ROBERT SIEGEL, Host:
In southern Lebanon the tiny hilltop village of Qawza is home to a small Christian community. In the first days of August, the Israeli army moved into and occupied buildings, homes and the local church there.
Some of the villagers have been telling NPR's Jamie Tarabay about their experiences with the Israeli army.
JAMIE TARABAY: Jon and Nashatt Arbelias(ph) are one of those old married couples who've been together so long they're used to finishing each other's sentences. The diminutive pair sip Lebanese coffee poured from a thermos and pass a lighter back and forth for their cigarettes. There's a large hole in the wall of their living room, the result of fierce fighting one night during the war. That left Jon Arbelias with a shrapnel wound to the head.
JON ARBELIAS: Next day, in the morning, we wake up, open the door. I saw the Israeli soldier in the front door. Many of them. About 10 or 12 soldiers. Straight away, I told them. Good morning. Anyone speak Arabic or English? One of them say yes, I speak Arabic. Another one said yes, I speak English. And they call me, come here.
TARABAY: Jon Arbelias said the Israeli soldiers helped them. They tended his wounds and helped another elderly resident of the village who was also injured in the fighting. He said the soldiers didn't have any food themselves and escorted his wife, Nashatt, to their home to bring some back.
ARBELIAS: They saw my wife cry. One of them ask her, why you cry? She told them, because I'm worried about my son in Melbourne in Australia. Soldiers say, ring him. She had no telephone. He give us his mobile and we'll ring to our son in Australia. And we told him, and we talk with you from Israeli soldier mobile.
TARABAY: Speaking to a Western reporter, Arbelias said he wanted to pass on a message to that Israeli soldier who helped them that day.
ARBELIAS: Thank you, my son. Thank you. You help us and we talk with our son. Thank you, for you. I don't know what is your name, but I know one thing. You are a gentleman. You are a good fellow. You are a good man. Thanks for you. Many, many thanks.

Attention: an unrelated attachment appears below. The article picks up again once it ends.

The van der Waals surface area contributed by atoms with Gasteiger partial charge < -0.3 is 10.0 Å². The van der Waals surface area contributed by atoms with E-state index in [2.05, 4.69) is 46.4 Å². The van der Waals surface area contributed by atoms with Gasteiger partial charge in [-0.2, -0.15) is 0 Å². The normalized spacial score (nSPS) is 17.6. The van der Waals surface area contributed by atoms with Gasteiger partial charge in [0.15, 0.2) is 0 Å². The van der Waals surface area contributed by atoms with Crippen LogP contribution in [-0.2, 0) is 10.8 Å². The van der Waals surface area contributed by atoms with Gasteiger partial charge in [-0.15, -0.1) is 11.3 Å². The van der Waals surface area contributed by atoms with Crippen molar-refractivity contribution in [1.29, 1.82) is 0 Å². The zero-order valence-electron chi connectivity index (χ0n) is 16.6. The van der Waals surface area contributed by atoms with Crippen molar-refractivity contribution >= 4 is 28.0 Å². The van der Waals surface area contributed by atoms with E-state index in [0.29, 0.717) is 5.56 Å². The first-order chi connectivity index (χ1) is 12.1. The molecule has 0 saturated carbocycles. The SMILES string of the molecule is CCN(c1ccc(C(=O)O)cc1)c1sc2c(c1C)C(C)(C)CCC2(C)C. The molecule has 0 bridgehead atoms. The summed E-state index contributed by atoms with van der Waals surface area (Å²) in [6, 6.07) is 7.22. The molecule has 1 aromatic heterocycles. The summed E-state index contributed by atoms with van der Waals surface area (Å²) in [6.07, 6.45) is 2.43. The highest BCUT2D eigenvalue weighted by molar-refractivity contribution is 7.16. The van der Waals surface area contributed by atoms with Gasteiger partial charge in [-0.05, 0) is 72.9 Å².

TARABAY: Arbelias said he and his wife lived under the stairs of a neighbor's house for 16 days as the war raged around them. He said the Israeli soldiers told them to stay there because their own house wasn't safe.
ARBELIAS: Sometimes I ask the soldiers, what's going on? And when this bloody war will be stopped.
NASHATT ARBELIAS: They say I don't know, too.
ARBELIAS: The solider laughing and really don't know, as a soldier. One of them, he told me, what do you think I am? The prime minister of Israel? I am a soldier. I don't know anything like you.
TARABAY: Arbelias's rapport with the Israeli soldiers changed dramatically when a new unit came into the village. He says the second group of soldiers rummaged through everything in their house, stealing some items and damaging others.
ARBELIAS: They not army. They're like Genghis Kahn army. I told you, you make our houses, our church, our (unintelligible), you make it toilet.
ARBELIAS: Not just my house.
ARBELIAS: Not just my house.
ARBELIAS: Many houses, they do.
ARBELIAS: Many houses. Many houses.
TARABAY: Qawza resident Fadid Filzos(ph) says Israeli troops also vandalized the village church. He points to the broken pews stacked on top of each other with a large portrait of the Virgin Mary stuck in between them.
The religious icons are in pieces, and Filzos says soldiers took mattresses from some of the surrounding houses and turned the church into their sleeping quarters. An adjoining room became their toilet.
FADID FILZOS: (Through translator) There was a lot of bombing before they went in. Then they went in, and they put mattresses in and vandalized the church. They threw a lot of things outside.
(SOUNDBITE OF WALKING)
TARABAY: Reminders of the Israeli military are everywhere in the small village. Bottles of water, cans of tuna, bags of bread, all with Hebrew writing on them, are strewn throughout people's houses. There is graffiti on one wall which reads Israel Rules.
Back in the Arbelias home, Nashatt Arbelias sifts through mounds of clothes dumped on their bed, trying to take stock of what's left, what's missing and what's destroyed. Her husband Jon says that in the 16 days the soldiers lived in Qawza, they got to see both the good and bad sides of the Israel military.
ARBELIAS: First thing, I told you. Thanks for them was very good people. One of them, he looked to us, he started to cry. Believe that? Our enemy look to us and he cry, young fellow about 19 or 20 years old.
ARBELIAS: He asked me how many children you go.
ARBELIAS: He looked like my son, he looked.
TARABAY: But Arbelias says the second group of Israelis who entered the village behaved like barbarians.
Jamie Tarabay, NPR News, in Qawza, Lebanon.
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